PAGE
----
A new breed of legal support

A primer on employee share option schemes in Tanzania

2019-06-02 05:48:46

By Paul Kibuuka @tzpaulkibuuka

People influence the success and growth of businesses. Remuneration, as we learnt in last week’s article (“Disclosure of executive compensation in TZ”. The Citizen. June 1, 2019), should be sufficient to attract and retain directors – and I should add, employees – to run the business effectively while, of course, taking into account shareholders’ interests.  It is postulated that employees and executives will perform better if they are greatly incentivised. Right?

Share option schemes are an explicit incentive by which some companies attract, motivate and retain talent, and ensure maximization of shareholder value. This article elucidates the concept and objectives of employee share options. In addition, the article clarifies, albeit briefly, how to set up an employee share option scheme and pinpoints the key documentation requirements as well as the duties and liabilities that arise in running such a scheme.

The term ‘share option’ is not defined in the Companies Act, 2002 of Tanzania, A 2002, but some annual financial statements confirm that companies interpret it to mean the right (not obligation) granted to an employee to acquire a specified number of shares in the company at future date and at a fixed price. This, however, does not apply to shares of Dar es Salaam Stock Exchange listed companies, whose prices are determined by fundamentals, which, at the basic level, refer to, inter alia, the direction of the market forces.

  In Tanzania, share option schemes are not yet a serious issue as employees generally don’t anticipate to acquire dibs on shares in the companies they join. Nevertheless,  there are startups and established companies in the country that are now looking to set up share option schemes as part of their compensation packages.

It is maintained that the schemes should play a greater role in aligning the interests of managerial employees and shareholders by turning managerial employees into owners and making them feel more connected to the company. Other objectives include remunerating employees in a tax efficient way and improving employee loyalty and reducing employee turnover, especially since it costs time and money for businesses to find, train and replace skilled employees who decide to throw in the towel.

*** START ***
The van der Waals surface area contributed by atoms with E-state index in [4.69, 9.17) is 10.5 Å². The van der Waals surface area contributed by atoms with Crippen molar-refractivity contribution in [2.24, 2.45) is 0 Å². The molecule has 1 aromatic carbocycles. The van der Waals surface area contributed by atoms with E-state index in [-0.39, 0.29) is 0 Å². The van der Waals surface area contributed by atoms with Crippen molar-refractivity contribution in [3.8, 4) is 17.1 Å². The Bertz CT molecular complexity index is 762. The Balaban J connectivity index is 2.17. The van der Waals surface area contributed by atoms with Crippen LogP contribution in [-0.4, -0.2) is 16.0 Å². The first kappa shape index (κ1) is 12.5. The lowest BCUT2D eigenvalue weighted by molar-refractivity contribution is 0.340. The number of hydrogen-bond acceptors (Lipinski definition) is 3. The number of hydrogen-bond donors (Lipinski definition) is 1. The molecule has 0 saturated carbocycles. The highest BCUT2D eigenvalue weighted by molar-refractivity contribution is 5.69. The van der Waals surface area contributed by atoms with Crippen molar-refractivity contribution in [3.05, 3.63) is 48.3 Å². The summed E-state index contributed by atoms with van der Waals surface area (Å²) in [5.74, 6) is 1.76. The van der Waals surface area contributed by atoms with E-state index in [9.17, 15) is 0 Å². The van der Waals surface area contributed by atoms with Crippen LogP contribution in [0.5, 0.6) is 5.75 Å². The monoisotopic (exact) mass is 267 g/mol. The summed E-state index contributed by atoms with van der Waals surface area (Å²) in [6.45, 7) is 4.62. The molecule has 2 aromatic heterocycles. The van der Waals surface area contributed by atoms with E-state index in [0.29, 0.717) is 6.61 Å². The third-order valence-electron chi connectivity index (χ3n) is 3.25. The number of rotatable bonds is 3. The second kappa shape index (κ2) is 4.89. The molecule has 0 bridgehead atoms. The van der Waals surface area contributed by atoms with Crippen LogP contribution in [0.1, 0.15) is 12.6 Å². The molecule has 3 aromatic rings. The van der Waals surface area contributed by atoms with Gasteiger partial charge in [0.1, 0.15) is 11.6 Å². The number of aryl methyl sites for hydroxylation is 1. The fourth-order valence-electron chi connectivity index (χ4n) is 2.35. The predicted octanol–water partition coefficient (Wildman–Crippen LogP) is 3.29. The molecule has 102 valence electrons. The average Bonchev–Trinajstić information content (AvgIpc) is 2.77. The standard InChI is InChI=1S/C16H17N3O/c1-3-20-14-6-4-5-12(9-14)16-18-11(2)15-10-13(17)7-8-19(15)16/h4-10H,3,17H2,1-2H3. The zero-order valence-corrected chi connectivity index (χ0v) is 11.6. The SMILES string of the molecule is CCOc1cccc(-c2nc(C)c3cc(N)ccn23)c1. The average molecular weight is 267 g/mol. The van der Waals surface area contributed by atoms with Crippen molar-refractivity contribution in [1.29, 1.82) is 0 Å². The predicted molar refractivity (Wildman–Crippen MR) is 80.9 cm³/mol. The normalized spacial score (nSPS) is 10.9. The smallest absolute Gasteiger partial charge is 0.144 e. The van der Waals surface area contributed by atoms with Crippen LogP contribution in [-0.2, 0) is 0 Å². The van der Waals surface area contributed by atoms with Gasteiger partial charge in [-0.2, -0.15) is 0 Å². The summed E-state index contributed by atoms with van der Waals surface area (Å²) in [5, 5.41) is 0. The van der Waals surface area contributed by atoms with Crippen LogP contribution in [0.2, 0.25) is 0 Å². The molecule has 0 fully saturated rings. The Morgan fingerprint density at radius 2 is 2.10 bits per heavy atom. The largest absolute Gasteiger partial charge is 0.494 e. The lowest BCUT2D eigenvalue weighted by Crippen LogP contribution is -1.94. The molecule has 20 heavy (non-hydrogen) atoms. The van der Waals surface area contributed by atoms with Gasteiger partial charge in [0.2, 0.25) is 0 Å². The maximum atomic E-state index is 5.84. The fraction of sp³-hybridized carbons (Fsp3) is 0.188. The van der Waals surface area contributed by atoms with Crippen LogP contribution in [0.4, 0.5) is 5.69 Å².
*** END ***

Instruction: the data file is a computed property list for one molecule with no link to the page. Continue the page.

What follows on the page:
But the objectives for launching share option schemes are debatable. Some shareholders argue that share option schemes can result in big payouts to employees for just average financial results, and that an individual employee should count on the collective output of his co-employees so as to receive a bonus.

So, how does a company go about setting up an employee share option scheme?

The initial step in selecting an appropriate share option scheme is to define the company’s motive and objective of launching such a scheme. Then, the company, as founder or settlor, together with the chosen trustees create a trust under the Trustees Incorporation Act, Cap 318 R.E. 2002.  The trust created acquires and holds shares in the company, and the employees become the trust’s beneficiaries with rights to exercise their share options. The dividend payment made by the company to the trust from the company’s after-tax profit is paid out to the employees by the trust based on the option exercised by the individual employee.

In designing a share option scheme, it’s important to consider whether (and when) the shares can revert back to the ownership of the issuing company, the eligibility criteria for joining the trust, and the conditions for trust fund distribution. Key documentation requirements for setting up a share option scheme include board resolution sanctioning the launch of such a scheme, trust deed and applicable rules, and share options certificates for employees.

Certain legal duties arise when managing a trust as a vehicle for an employee share option scheme. These duties include a duty of loyalty, a duty of prudence, and other duties, such as, filing returns of the undertakings of the trust to the Administrator General upon payment of prescribed fees and filing tax returns and paying due taxes to the Tanzania Revenue Authority.

Next Saturday, we will be exploring the Tanzanian income tax implications of employee share option schemes. 

Paul Kibuuka is the managing partner of Isidora & Company Advocates. Email: Twitter: @tzpaulkibuuka This article was first published in The Citizen on Saturday, 8 June 2019.

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